Grantchester, a co-production with the U.K.’s ITV and PBS’s Masterpiece (similar to Downton Abbey), follows young Reverend Sidney Chambers (James Norton) as he is drawn into a number of nefarious doings in the otherwise sleepy, 1950s town of — you guessed it — Grantchester. The series is based on an ongoing series of books by James Runcie, proving that material for the series will not be hard to come by if it extends past its first, six-episode season. For fans of crime shows that specialize in not being too gruesome or too taxing, that prospect is a dreamy one. Hit the jump for why when a crime happens, the Rev Sid is on his bike to the rescue.
For those familiar with British crime series about murders in sleepy English hamlets, Grantchester will evoke thoughts of series like Inspector Morse, Lewis, and — when it comes to the show’s society aspect — Poirot and Agatha Christie. But Grantchester distinguishes itself in a number of ways from these other series, without rocking the boat too far away from proven formulas.
Sidney, for a start, is not a typical sleuth, nor a typical vicar. His shirtless scythe-wielding aside (hallelujah amen), Sidney loves jazz and whiskey (not sherry — apparently the vicar drink of choice), and fought in WWII with the Scots Guard. But in the way Norton plays him, this improbable collection of traits feels natural (Norton, it should be noted, has also done a complete turnaround from his murderous psychopath character from Happy Valley; from hated to beloved). Where Grantchester really stands out — and should make viewers sit up and take notice — is when Sidney’s emotional connections to the crimes get the better of him, seeping into his life in sometimes bizarre ways.
Sidney’s position as a man of God also earns him the trust of those around him, giving him intimate access to people who might not otherwise speak to the police. In the premiere episode, a confession leads Sidney to consult a gruff, overworked detective — Geordie Keating (Robson Green) — on reversing a man’s cause of death from suicide to murder. It doesn’t take long, though, for this odd couple to become friendly enough to talk conspiracy theories down at the local pub, with Sidney even showing up at Geordie’s house at one point to excitedly share with him his latest theory or evidence of the crime. The two men — one a middle aged, married atheist, the other a young bachelor and man of the cloth — form an easy alliance, and settle into friendship quickly. Then again, as is proved over and over again in the series, who can resist Sidney’s charms?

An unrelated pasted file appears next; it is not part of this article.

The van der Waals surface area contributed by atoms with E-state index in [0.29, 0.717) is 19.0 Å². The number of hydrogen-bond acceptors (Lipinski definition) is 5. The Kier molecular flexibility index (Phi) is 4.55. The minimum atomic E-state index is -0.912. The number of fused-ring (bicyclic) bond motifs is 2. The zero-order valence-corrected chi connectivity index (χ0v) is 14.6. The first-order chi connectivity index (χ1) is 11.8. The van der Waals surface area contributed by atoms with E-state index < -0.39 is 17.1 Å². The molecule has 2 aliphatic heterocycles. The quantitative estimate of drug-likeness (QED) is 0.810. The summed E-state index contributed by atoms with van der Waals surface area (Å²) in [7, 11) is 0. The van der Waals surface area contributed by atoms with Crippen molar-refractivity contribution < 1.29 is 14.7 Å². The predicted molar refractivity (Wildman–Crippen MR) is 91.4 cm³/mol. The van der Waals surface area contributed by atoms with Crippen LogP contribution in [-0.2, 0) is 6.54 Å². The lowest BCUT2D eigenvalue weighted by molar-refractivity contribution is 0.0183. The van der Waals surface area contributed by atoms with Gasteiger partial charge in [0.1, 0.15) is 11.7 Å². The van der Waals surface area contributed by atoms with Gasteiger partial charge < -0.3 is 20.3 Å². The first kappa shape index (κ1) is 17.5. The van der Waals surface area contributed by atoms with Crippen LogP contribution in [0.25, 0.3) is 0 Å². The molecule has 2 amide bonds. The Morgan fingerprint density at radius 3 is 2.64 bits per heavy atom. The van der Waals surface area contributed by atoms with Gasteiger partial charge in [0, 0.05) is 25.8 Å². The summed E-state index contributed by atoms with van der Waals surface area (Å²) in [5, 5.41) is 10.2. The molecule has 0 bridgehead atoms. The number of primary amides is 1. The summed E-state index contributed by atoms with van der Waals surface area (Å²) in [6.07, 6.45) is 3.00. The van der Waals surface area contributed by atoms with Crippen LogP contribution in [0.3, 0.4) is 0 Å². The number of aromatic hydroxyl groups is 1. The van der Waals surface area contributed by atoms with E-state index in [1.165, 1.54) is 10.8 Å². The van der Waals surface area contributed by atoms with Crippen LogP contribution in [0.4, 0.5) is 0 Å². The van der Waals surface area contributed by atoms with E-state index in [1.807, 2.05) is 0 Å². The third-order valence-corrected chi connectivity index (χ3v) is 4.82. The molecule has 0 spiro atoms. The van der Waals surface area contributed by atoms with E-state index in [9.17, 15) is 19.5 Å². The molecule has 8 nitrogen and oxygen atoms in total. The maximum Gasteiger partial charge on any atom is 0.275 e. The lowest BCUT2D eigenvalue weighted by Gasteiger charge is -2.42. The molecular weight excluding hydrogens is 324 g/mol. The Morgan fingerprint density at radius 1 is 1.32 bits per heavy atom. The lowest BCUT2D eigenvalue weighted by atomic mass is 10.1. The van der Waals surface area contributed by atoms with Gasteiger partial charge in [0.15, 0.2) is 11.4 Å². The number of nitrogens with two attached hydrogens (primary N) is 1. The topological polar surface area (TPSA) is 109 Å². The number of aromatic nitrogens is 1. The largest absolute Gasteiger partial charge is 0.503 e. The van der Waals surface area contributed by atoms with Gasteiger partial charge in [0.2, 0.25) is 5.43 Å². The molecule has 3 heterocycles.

But the Reverend is not altogether carefree. He’s in love with an old friend and society girl, Amanda Kendall (Morven Christie), who loves him back (the two actors have a natural rapport), but who also must acquiesce to her father’s arranged marriage. Sidney, knowing they cannot be together, holds back his feelings. He drinks, and wonders if he has a problem, and viewers see the emotional and physical scars from the war. He admits his loneliness, but his life is also full in many other ways (like him attracting the affections of a certain German widow). And while the show doesn’t go into any deep exploration of Sidney’s faith, each episode ends with an excerpt from one of his sermons. That device could seem tired, but it actually just puts a fine point on the show’s depiction of faith, and Sidney’s adherence to it, as a positive thing.
Though there are some overarching narratives that flow throughout Grantchester‘s first season, the show mostly sticks to the murder-a-week plot, which stretches some rules of plausibility, as these kind of murderous hamlet series often do. But the series is so beautifully shot and populated, both in its attention to period detail as well as the actors themselves, that it equals out to a very pleasant, occasionally very engaging escape. If it weren’t for all of those pesky murders, there would be no reason to ever want to leave Grantchester‘s cozy embrace.
Grantchester premieres Sunday, January 18th at 10 p.m. ET on PBS